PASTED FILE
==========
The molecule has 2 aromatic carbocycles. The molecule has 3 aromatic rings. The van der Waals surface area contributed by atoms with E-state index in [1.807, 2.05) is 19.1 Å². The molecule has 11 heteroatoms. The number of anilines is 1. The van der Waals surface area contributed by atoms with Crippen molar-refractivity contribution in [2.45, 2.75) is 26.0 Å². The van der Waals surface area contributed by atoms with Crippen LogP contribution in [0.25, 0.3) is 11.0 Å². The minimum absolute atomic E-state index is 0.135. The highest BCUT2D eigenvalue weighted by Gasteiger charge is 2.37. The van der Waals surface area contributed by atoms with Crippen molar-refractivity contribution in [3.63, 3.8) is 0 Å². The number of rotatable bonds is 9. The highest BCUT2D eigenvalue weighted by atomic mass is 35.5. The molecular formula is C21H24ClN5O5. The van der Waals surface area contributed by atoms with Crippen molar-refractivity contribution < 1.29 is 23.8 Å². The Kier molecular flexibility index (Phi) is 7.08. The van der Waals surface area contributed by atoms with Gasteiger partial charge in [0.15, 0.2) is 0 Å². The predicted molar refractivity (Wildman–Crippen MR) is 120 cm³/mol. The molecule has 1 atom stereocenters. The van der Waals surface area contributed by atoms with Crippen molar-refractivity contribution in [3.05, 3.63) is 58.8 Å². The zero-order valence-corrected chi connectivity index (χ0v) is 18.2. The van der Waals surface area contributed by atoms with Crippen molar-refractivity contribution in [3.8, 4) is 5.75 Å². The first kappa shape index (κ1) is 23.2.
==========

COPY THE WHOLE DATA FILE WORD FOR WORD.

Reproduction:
The molecule has 2 aromatic carbocycles. The molecule has 3 aromatic rings. The van der Waals surface area contributed by atoms with E-state index in [1.807, 2.05) is 19.1 Å². The molecule has 11 heteroatoms. The number of anilines is 1. The van der Waals surface area contributed by atoms with Crippen molar-refractivity contribution in [2.45, 2.75) is 26.0 Å². The van der Waals surface area contributed by atoms with Crippen LogP contribution in [0.25, 0.3) is 11.0 Å². The minimum absolute atomic E-state index is 0.135. The highest BCUT2D eigenvalue weighted by Gasteiger charge is 2.37. The van der Waals surface area contributed by atoms with Crippen molar-refractivity contribution in [3.63, 3.8) is 0 Å². The number of rotatable bonds is 9. The highest BCUT2D eigenvalue weighted by atomic mass is 35.5. The molecular formula is C21H24ClN5O5. The van der Waals surface area contributed by atoms with Crippen molar-refractivity contribution < 1.29 is 23.8 Å². The Kier molecular flexibility index (Phi) is 7.08. The van der Waals surface area contributed by atoms with Gasteiger partial charge in [0.15, 0.2) is 0 Å². The predicted molar refractivity (Wildman–Crippen MR) is 120 cm³/mol. The molecule has 1 atom stereocenters. The van der Waals surface area contributed by atoms with Crippen molar-refractivity contribution in [3.05, 3.63) is 58.8 Å². The zero-order valence-corrected chi connectivity index (χ0v) is 18.2. The van der Waals surface area contributed by atoms with Crippen molar-refractivity contribution in [3.8, 4) is 5.75 Å². The first kappa shape index (κ1) is 23.2.